Anyone in possession of an iPhone will have to use new chargers in the future – after Apple has been forced to change the connection ports on their devices.
It comes in the wake of a new EU law which has passed, which states that electronic devices like smartphones and tablets have to be manufactured with a USB-C type port.
The Mirror reports that most Apple-made products feature a Lightning power adapter, which the tech Goliath originally invented. However, this will be scrapped by the end of 2024 under European Parliamentary law.
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Devices like AirPods and iPhones will now be required to be made adaptable to a different charger, in line with the new law The Daily Record reports.
A statement from European Parliament said: “By the end of 2024, all mobile phones, tablets and cameras sold in the EU will have to be equipped with a USB Type-C charging port. From spring 2026, the obligation will extend to laptops. Under the new rules, consumers will no longer need a different charger every time they purchase a new device, as they will be able to use one single charger for a whole range of small and medium-sized portable electronic devices.”
The USB-C cable was released back in 2014 and has been hugely popular all over the world, and while it has a similar performance to Apple’s Lightning cable, the end is slightly thicker and wider. Multiple Apple products already use USB-C such as MacBooks and the iPad Pro.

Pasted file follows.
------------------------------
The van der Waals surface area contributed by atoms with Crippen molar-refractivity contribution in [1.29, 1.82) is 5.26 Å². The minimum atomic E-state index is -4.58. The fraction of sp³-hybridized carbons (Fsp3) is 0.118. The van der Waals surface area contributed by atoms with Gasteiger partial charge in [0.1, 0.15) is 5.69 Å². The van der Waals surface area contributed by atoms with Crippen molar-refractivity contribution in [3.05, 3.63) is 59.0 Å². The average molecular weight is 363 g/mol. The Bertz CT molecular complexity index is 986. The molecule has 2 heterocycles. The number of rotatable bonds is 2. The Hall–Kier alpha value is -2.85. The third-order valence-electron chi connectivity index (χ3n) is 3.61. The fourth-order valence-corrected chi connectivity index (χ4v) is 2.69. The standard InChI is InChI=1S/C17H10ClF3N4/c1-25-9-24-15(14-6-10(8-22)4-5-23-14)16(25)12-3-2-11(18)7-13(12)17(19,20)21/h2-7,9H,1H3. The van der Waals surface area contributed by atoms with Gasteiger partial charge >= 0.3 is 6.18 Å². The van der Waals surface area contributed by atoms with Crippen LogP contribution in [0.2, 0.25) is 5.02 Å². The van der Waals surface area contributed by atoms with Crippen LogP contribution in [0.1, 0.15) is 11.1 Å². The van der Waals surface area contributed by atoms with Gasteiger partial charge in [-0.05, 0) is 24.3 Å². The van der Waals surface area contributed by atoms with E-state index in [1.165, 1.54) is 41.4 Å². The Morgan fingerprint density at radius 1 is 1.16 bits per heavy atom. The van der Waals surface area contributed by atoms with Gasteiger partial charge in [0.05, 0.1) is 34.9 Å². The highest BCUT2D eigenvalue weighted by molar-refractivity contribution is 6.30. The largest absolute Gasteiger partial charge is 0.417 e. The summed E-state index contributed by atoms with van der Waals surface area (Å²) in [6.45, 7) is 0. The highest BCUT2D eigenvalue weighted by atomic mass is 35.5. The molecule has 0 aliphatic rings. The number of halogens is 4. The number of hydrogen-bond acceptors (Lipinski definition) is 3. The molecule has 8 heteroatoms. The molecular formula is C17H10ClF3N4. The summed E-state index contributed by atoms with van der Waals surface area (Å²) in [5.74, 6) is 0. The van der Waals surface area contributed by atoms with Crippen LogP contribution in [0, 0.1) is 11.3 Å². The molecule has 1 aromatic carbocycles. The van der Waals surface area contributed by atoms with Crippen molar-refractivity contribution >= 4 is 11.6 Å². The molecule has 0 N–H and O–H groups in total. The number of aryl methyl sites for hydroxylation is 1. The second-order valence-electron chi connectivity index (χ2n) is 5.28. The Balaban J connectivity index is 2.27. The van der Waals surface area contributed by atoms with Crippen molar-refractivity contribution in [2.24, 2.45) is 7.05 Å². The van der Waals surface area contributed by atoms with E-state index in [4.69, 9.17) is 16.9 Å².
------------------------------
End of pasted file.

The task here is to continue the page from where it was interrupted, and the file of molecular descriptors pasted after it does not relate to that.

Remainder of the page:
Apple also introduced a USB-C tip to one end of the charger with the iPhone 11 – but the device’s port is still Lightning.
Lightning ports are only ever used on Apple devices but USB-C ports are very common.
As this decision comes from the EU, it means it only affects products being sold in Europe. However, Apple may choose to adopt the USB-C more widely in the UK and US to make manufacturing simpler.
Earlier this month, MEP Alex Agius Saliba said: “The common charger will finally become a reality in Europe. We have waited more than ten years for these rules, but we can finally leave the current plethora of chargers in the past.
“This future-proof law allows for the development of innovative charging solutions in the future, and it will benefit everyone – from frustrated consumers to our vulnerable environment. These are difficult times for politics, but we have shown that the EU has not run out of ideas or solutions to improve the lives of millions in Europe and inspire other parts of the world to follow suit.”
The new rule is hoped to save consumers around £250million a year on unnecessary charger purchases.